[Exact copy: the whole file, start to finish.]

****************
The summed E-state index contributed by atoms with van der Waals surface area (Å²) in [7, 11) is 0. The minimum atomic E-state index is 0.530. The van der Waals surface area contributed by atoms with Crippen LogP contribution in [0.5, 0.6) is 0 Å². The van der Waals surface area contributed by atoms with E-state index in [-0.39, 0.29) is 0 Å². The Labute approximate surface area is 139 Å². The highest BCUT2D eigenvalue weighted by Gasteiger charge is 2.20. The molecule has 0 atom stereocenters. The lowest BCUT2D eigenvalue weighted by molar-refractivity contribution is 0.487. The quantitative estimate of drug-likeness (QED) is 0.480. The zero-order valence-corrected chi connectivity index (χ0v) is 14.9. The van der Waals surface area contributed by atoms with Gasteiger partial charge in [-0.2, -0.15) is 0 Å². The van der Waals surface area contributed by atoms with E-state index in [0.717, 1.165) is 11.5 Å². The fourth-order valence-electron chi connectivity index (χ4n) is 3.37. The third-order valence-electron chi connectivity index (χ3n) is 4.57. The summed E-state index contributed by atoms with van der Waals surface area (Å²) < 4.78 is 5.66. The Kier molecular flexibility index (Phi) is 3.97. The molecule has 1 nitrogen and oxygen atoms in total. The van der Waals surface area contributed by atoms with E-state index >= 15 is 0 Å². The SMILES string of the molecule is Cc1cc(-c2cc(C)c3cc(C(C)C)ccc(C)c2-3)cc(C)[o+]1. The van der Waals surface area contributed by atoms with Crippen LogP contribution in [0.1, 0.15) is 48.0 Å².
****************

The summed E-state index contributed by atoms with van der Waals surface area (Å²) in [7, 11) is 0. The minimum atomic E-state index is 0.530. The van der Waals surface area contributed by atoms with Crippen LogP contribution in [0.5, 0.6) is 0 Å². The van der Waals surface area contributed by atoms with E-state index in [-0.39, 0.29) is 0 Å². The Labute approximate surface area is 139 Å². The highest BCUT2D eigenvalue weighted by Gasteiger charge is 2.20. The molecule has 0 atom stereocenters. The lowest BCUT2D eigenvalue weighted by molar-refractivity contribution is 0.487. The quantitative estimate of drug-likeness (QED) is 0.480. The zero-order valence-corrected chi connectivity index (χ0v) is 14.9. The van der Waals surface area contributed by atoms with Gasteiger partial charge in [-0.2, -0.15) is 0 Å². The van der Waals surface area contributed by atoms with E-state index in [0.717, 1.165) is 11.5 Å². The fourth-order valence-electron chi connectivity index (χ4n) is 3.37. The third-order valence-electron chi connectivity index (χ3n) is 4.57. The summed E-state index contributed by atoms with van der Waals surface area (Å²) < 4.78 is 5.66. The Kier molecular flexibility index (Phi) is 3.97. The molecule has 1 nitrogen and oxygen atoms in total. The van der Waals surface area contributed by atoms with E-state index >= 15 is 0 Å². The SMILES string of the molecule is Cc1cc(-c2cc(C)c3cc(C(C)C)ccc(C)c2-3)cc(C)[o+]1. The van der Waals surface area contributed by atoms with Crippen LogP contribution in [0.1, 0.15) is 48.0 Å².